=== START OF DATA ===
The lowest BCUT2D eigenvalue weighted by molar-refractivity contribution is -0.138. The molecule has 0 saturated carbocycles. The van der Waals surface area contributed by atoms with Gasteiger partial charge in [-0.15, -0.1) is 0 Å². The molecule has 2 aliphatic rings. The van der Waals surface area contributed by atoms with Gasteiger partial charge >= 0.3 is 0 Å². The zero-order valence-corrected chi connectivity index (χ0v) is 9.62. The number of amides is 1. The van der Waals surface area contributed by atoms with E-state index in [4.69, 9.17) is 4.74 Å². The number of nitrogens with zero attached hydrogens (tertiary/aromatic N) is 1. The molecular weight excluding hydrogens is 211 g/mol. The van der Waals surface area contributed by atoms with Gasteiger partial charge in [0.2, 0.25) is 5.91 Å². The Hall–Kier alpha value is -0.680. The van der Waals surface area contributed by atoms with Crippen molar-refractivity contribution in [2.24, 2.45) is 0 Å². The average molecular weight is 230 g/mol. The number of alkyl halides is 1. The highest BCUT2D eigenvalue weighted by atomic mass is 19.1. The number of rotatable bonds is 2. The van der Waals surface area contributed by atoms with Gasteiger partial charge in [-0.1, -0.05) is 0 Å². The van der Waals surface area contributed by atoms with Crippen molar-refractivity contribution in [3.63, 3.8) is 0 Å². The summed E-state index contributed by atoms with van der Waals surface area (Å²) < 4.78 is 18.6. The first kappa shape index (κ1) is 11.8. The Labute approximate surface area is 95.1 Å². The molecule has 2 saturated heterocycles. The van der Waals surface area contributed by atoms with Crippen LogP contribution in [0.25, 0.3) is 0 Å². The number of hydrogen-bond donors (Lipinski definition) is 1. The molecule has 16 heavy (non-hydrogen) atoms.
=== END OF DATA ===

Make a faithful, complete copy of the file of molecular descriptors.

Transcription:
The lowest BCUT2D eigenvalue weighted by molar-refractivity contribution is -0.138. The molecule has 0 saturated carbocycles. The van der Waals surface area contributed by atoms with Gasteiger partial charge in [-0.15, -0.1) is 0 Å². The molecule has 2 aliphatic rings. The van der Waals surface area contributed by atoms with Gasteiger partial charge >= 0.3 is 0 Å². The zero-order valence-corrected chi connectivity index (χ0v) is 9.62. The number of amides is 1. The van der Waals surface area contributed by atoms with E-state index in [4.69, 9.17) is 4.74 Å². The number of nitrogens with zero attached hydrogens (tertiary/aromatic N) is 1. The molecular weight excluding hydrogens is 211 g/mol. The van der Waals surface area contributed by atoms with Gasteiger partial charge in [0.2, 0.25) is 5.91 Å². The Hall–Kier alpha value is -0.680. The van der Waals surface area contributed by atoms with Crippen molar-refractivity contribution in [2.24, 2.45) is 0 Å². The average molecular weight is 230 g/mol. The number of alkyl halides is 1. The highest BCUT2D eigenvalue weighted by atomic mass is 19.1. The number of rotatable bonds is 2. The van der Waals surface area contributed by atoms with Gasteiger partial charge in [-0.1, -0.05) is 0 Å². The van der Waals surface area contributed by atoms with Crippen molar-refractivity contribution in [3.63, 3.8) is 0 Å². The summed E-state index contributed by atoms with van der Waals surface area (Å²) < 4.78 is 18.6. The first kappa shape index (κ1) is 11.8. The Labute approximate surface area is 95.1 Å². The molecule has 2 saturated heterocycles. The van der Waals surface area contributed by atoms with Crippen LogP contribution in [0.25, 0.3) is 0 Å². The number of hydrogen-bond donors (Lipinski definition) is 1. The molecule has 16 heavy (non-hydrogen) atoms.